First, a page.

February 25, 2024


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“The presumption should be to get our kids back to school”

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Washington — Health and Human Services Secretary Alex Azar said Sunday that as school districts weigh whether to reopen fully for in-person learning amid the coronavirus crisis, which continues to worsen in many states, the “presumption should be” that students return to school for the fall semester.

“Each community is going to have to make the determination about the circumstances for reopening and what steps they take for reopening,” Azar said on “Face the Nation.” “But the presumption should be we get our kids back to school.”

Transcript: Health and Human Services Secretary Alex Azar on “Face the Nation”

With the academic year set to begin in the coming weeks, school districts are facing decisions on whether to allow students to return for classroom learning five days per week, switch to online learning or adopt a hybrid model that combines both approaches. 

President Trump pressured schools earlier this month to be fully operational for the fall, and even threatened to withhold federal funds from those that are not. But he acknowledged last week that school districts in communities with high rates of infection may have to postpone their reopenings by several weeks.

On Thursday, the Centers for Disease Control and Prevention released long-awaited guidance for schools, which called for K-12 institutions to follow social distancing, break students into set groups to minimize contacts with other children and recommend students and staff wear face coverings, among other guidelines. But the health agency, which advocated strongly for schools to open their doors, did not provide a benchmark for when schools should consider closing should infections in their communities rise.

When pressed on why such a benchmark was not included in the CDC’s guidance, Azar said the Trump administration does not “believe that there are uniform thresholds for school reopenings.”

“The steps that we can use that are data driven, informed by doctors, they’re smart, sensible approaches that can get our kids back safely and our staff back safely to school,” he said.

More than 30 states and the District of Columbia are experiencing a spike in coronavirus infections, and Azar said the nation is “facing a very serious situation with these outbreaks.”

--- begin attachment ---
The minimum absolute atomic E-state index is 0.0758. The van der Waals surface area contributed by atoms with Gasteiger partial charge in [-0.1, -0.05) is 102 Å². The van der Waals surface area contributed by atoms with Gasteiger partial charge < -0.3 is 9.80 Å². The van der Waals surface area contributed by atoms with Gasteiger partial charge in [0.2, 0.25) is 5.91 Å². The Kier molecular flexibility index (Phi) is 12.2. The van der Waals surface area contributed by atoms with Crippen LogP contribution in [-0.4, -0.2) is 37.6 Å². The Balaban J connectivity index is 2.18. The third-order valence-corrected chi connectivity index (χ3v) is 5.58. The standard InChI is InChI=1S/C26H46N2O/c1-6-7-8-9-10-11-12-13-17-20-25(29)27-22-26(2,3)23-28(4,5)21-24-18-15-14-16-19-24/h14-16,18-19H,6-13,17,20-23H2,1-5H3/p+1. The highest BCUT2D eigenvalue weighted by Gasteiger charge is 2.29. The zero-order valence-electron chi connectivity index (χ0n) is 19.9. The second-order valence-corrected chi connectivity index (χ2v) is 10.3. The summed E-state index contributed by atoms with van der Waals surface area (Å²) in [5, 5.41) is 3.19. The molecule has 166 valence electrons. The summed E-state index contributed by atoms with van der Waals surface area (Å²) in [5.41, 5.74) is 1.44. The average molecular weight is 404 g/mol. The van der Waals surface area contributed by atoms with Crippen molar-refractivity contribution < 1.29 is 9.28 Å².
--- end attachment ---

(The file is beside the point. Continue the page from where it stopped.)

“It is serious but the good news is, thanks to the president’s leadership, we have the tools to deal with it,” he said. “We have health system capacity, we have personal protective equipment.”

To mitigate the spread of the coronavirus, which has already claimed the lives of more than 146,000 people in the U.S., Azar advocated for Americans to wear face coverings and practice social distancing and good hygiene.

For areas of the country that are considered “hot zones,” he said bars should be closed and indoor dining and home gatherings restricted.

“We know this works,” he said. “The modeling shows those simple steps will lead to outcomes in terms of disease spread that are comparable to shutting down without all of the pain of shutting down. And if we comply as individuals if we don’t wear our masks, we can avoid further shutdowns. But if we don’t, that will be the consequence.”

Still, testing delays have persisted, and Senate Democrats say that half of the $25 billion approved by Congress for testing and contact tracing has not yet been obligated.

But Azar said the Department of Health and Human Services has sent $11 billion to the states that they haven’t yet used and called on public health labs to increase their capacity.

“We’re certainly talking to the governors and telling them they’ve got to use this money to get up and running and get that happening,” he said. “We’re meeting every need they’ve got for supplies, for testing. But at the end of the day, our governors have to take that initiative and get their public health labs fully up and running even as we improve testing through, say, our commercial labs.”

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